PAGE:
Remifentanil hydrochloride was obtained from Glaxo-Wellcome, Inc. (Research Triangle Park, NC). GR90291 was obtained as its trifluoroacetate from Glaxo-Wellcome Ltd. (Ware, UK). Freshly prepared solutions of remifentanil and GR90291 (312.5 [micro sign]g/ml and 25 mg/ml, respectively, for a rat of 250 g) in physiologic saline were used in all experiments. Midazolam was donated by Hoffmann-LaRoche (Basel, Switzerland). A freshly prepared solution of [almost equal to] 2 mg/ml in physiologic saline was used. Vecuronium bromide was obtained from Organon Technika BV (Boxtel, The Netherlands). A freshly prepared solution of 2 mg/ml in physiologic saline was used.
The protocol of this study was approved by the Committee on Animal Experimentation of Leiden University. In the study, three groups of six to eight male Wistar rats, 5-7 weeks old with an average body weight of 267 g (range, 230-294 g), were used (Sylvius Laboratory Breeding Facility, Leiden, The Netherlands). The rats had seven electroencephalographic electrodes implanted in the skull over the cortex area 1 week before the start of the experiment. One day before the experiment, four indwelling polythene cannulas were implanted, one in the right femoral artery, two in the right jugular vein, and one in the right femoral vein. The cannulas in the right jugular vein were used for administration of the opioids and midazolam, whereas cannula in the femoral vein was used for the administration of vecuronium bromide. The cannula in the femoral artery was used for the serial collection of blood samples for determination of the concentration of remifentanil and GR90291.
In all experiments, midazolam was infused at a rate of 5.5 mg [middle dot] kg [middle dot] h to prevent opioid-induced seizure activity. To reach steady state rapidly, midazolam was infused according to a Wagner infusion scheme with an initial infusion rate three times the steady-state infusion rate, during 16 min.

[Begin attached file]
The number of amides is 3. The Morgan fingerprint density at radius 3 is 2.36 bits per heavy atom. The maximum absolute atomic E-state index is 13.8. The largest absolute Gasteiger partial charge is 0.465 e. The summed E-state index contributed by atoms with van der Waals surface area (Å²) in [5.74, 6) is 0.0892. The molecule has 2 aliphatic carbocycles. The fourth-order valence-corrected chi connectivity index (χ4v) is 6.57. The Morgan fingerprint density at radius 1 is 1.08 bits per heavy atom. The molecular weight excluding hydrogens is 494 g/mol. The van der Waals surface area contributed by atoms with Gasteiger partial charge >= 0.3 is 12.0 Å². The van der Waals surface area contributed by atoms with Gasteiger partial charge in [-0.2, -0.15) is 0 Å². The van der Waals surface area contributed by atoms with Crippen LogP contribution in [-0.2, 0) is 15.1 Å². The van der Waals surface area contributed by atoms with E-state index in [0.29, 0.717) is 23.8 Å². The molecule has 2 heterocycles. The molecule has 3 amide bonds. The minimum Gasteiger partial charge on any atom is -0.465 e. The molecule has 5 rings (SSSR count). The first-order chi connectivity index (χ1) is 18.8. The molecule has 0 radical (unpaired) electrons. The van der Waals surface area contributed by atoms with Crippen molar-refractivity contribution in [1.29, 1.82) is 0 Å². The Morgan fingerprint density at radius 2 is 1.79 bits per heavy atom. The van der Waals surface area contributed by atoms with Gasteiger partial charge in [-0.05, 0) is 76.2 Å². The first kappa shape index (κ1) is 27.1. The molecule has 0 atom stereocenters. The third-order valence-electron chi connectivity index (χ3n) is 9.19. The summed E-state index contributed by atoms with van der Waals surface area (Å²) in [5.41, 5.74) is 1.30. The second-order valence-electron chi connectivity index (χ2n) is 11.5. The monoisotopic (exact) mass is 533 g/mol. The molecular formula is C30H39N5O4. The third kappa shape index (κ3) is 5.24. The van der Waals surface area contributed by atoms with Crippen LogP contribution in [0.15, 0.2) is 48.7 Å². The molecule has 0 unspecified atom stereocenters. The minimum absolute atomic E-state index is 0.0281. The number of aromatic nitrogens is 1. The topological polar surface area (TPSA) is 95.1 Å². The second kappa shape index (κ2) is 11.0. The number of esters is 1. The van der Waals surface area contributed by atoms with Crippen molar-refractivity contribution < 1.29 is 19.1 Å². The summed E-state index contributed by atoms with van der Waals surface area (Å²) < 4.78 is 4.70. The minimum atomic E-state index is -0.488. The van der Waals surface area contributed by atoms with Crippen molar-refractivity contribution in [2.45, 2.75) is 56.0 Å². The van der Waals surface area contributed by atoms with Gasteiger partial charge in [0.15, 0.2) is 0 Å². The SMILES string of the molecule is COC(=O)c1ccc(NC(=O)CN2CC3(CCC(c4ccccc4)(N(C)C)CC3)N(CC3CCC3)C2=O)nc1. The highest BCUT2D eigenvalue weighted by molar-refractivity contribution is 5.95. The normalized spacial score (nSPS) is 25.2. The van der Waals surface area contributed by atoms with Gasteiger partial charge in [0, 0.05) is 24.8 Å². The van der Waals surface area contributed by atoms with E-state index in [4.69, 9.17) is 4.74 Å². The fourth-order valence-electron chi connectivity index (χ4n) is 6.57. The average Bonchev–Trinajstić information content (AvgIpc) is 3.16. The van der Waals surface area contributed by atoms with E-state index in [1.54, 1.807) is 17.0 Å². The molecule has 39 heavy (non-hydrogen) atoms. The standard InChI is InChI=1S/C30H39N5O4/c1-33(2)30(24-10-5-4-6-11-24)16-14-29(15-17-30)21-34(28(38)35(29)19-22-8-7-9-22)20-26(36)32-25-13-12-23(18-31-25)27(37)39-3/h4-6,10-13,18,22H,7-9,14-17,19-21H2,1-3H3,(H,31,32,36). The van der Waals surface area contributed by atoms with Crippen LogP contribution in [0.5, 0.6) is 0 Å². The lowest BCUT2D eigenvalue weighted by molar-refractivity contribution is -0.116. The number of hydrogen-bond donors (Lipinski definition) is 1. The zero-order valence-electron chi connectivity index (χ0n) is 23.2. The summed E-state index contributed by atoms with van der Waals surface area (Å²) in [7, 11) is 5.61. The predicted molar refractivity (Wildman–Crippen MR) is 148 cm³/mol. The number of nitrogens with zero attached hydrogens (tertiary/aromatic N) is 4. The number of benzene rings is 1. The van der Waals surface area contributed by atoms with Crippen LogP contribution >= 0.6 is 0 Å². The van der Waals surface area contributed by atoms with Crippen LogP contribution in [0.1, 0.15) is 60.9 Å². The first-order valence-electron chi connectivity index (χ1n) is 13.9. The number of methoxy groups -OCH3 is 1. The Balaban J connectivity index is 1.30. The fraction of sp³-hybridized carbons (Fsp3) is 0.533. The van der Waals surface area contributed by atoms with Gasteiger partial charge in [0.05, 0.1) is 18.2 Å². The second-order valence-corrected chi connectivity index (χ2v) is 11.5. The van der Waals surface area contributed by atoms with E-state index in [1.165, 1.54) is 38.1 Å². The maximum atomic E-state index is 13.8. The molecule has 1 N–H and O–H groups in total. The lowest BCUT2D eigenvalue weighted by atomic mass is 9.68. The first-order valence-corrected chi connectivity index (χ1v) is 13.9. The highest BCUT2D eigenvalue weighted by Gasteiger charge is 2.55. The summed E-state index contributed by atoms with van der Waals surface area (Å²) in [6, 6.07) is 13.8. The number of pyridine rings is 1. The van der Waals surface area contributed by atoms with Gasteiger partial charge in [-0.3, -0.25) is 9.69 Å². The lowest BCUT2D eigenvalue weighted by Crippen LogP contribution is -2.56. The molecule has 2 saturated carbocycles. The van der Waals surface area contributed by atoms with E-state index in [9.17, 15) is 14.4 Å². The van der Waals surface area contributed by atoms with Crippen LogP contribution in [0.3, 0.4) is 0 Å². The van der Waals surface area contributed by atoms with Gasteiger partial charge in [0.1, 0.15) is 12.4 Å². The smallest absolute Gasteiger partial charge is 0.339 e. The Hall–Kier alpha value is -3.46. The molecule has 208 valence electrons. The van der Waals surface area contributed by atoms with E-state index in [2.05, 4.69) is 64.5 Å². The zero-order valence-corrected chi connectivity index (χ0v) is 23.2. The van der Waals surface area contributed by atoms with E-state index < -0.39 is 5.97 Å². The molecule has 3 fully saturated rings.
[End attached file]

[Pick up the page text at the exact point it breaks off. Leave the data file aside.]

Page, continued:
Thirty minutes after the start of the infusion of midazolam, the rats received either remifentanil, GR90291, or physiologic saline (placebo) according to a stepwise decreasing infusion scheme with maximum infusion rates of 50 [micro sign]g [middle dot] kg [middle dot] min and 4 mg [middle dot] kg [middle dot] min for remifentanil and GR90291, respectively (Figure 1). In each experiment, the first infusion rate was maintained for 30 min, and each subsequent lowering step was maintained for 10 min. This infusion scheme was used because the elimination half-lives of remifentanil and GR90291 are too short to obtain a sufficient number of electroencephalographic effect measurements after administration of a bolus infusion to obtain a complete description of the concentration-effect relationship. The stepwise zero-order administration of the opioids was performed using a computer-controlled infusion device with a Harvard 22 syringe pump (Harvard Apparatus, Inc., South Natick, MA) connected to an Epson PC personal computer through a RS232 interface.
Two arterial blood samples of 50 [micro sign]l each were collected at the following time points (t) after the start of the opioid infusion: 2, 5, 10, 20, 28, 38, 48, 58, 68, 78, 88, 98, 108, 118, 128, 138, 148, 158, 168, and 220 min. Electroencephalographic recording and subsequent analysis were performed as described previously. Two bipolar electroencephalographic leads (F1-C1and C1-O1) were recorded continuously using a Nihon-Kohden AB-621G Bioelectric Amplifier (Hoekloos, Amsterdam, The Netherlands) and concurrently digitized at a rate of 210 Hz using a CED 1401 (plus) interface (CED, Cambridge, UK). The digitized signal was fed into a 80436 computer (Inteb BV, Sassenheim, The Netherlands) and stored on hard disk for off-line analysis. For each 5-s epoch, quantitative electroencephalographic parameters were obtained off-line by fast Fourier analysis with a user-defined program in the data analysis software package Spike 2 (version 4.60; CED). Electroencephalographic effect data points were obtained by averaging spectral parameter values over 4-min time intervals at the time of arterial blood sample collection. At the samples taken at 2, 5, and 10 min after the start of the opioid infusion, 1-, 2-, and 2-min time intervals, respectively, were used for the averaging of the electroencephalographic signal. The amplitude in the 0.5- to 4.5-Hz ([small delta, Greek]) frequency band was used, as the effect of opioids on this frequency range was most robust. This parameter has been used successfully in previous animal investigations with synthetic opioids. [3-5]